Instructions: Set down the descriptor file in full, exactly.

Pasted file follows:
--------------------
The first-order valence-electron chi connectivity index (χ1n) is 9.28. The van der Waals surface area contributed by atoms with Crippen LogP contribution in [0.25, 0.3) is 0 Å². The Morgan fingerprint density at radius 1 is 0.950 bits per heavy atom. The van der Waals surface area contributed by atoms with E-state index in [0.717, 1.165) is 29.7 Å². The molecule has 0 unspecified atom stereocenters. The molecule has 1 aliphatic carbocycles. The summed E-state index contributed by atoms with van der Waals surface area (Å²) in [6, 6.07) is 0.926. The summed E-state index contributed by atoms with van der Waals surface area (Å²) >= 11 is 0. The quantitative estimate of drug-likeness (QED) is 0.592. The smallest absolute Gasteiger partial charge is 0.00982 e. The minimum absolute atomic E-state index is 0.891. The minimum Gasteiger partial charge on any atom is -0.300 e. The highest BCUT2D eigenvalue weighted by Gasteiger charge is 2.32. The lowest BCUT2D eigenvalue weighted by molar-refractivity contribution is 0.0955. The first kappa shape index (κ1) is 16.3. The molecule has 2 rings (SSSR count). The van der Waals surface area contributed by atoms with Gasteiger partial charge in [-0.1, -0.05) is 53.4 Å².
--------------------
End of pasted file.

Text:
The first-order valence-electron chi connectivity index (χ1n) is 9.28. The van der Waals surface area contributed by atoms with Crippen LogP contribution in [0.25, 0.3) is 0 Å². The Morgan fingerprint density at radius 1 is 0.950 bits per heavy atom. The van der Waals surface area contributed by atoms with E-state index in [0.717, 1.165) is 29.7 Å². The molecule has 0 unspecified atom stereocenters. The molecule has 1 aliphatic carbocycles. The summed E-state index contributed by atoms with van der Waals surface area (Å²) in [6, 6.07) is 0.926. The summed E-state index contributed by atoms with van der Waals surface area (Å²) >= 11 is 0. The quantitative estimate of drug-likeness (QED) is 0.592. The smallest absolute Gasteiger partial charge is 0.00982 e. The minimum absolute atomic E-state index is 0.891. The minimum Gasteiger partial charge on any atom is -0.300 e. The highest BCUT2D eigenvalue weighted by Gasteiger charge is 2.32. The lowest BCUT2D eigenvalue weighted by molar-refractivity contribution is 0.0955. The first kappa shape index (κ1) is 16.3. The molecule has 2 rings (SSSR count). The van der Waals surface area contributed by atoms with Gasteiger partial charge in [-0.1, -0.05) is 53.4 Å².